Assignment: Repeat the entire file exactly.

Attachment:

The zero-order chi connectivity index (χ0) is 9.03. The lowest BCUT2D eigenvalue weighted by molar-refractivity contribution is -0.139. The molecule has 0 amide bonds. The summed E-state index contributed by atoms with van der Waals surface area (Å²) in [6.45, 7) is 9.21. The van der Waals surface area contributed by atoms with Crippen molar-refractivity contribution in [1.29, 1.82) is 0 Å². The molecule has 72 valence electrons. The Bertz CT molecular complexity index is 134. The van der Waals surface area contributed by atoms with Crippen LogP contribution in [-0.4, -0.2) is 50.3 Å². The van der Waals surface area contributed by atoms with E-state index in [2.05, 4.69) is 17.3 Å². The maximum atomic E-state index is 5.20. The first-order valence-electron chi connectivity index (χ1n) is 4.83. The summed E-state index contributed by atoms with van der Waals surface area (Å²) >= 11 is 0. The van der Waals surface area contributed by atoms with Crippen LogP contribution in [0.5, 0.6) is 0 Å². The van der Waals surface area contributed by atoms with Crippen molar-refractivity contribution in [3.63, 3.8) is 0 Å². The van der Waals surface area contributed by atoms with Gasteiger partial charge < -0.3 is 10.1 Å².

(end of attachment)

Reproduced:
The zero-order chi connectivity index (χ0) is 9.03. The lowest BCUT2D eigenvalue weighted by molar-refractivity contribution is -0.139. The molecule has 0 amide bonds. The summed E-state index contributed by atoms with van der Waals surface area (Å²) in [6.45, 7) is 9.21. The van der Waals surface area contributed by atoms with Crippen molar-refractivity contribution in [1.29, 1.82) is 0 Å². The molecule has 72 valence electrons. The Bertz CT molecular complexity index is 134. The van der Waals surface area contributed by atoms with Crippen LogP contribution in [-0.4, -0.2) is 50.3 Å². The van der Waals surface area contributed by atoms with E-state index in [2.05, 4.69) is 17.3 Å². The maximum atomic E-state index is 5.20. The first-order valence-electron chi connectivity index (χ1n) is 4.83. The summed E-state index contributed by atoms with van der Waals surface area (Å²) >= 11 is 0. The van der Waals surface area contributed by atoms with Crippen LogP contribution in [0.5, 0.6) is 0 Å². The van der Waals surface area contributed by atoms with Crippen molar-refractivity contribution in [3.63, 3.8) is 0 Å². The van der Waals surface area contributed by atoms with Gasteiger partial charge < -0.3 is 10.1 Å².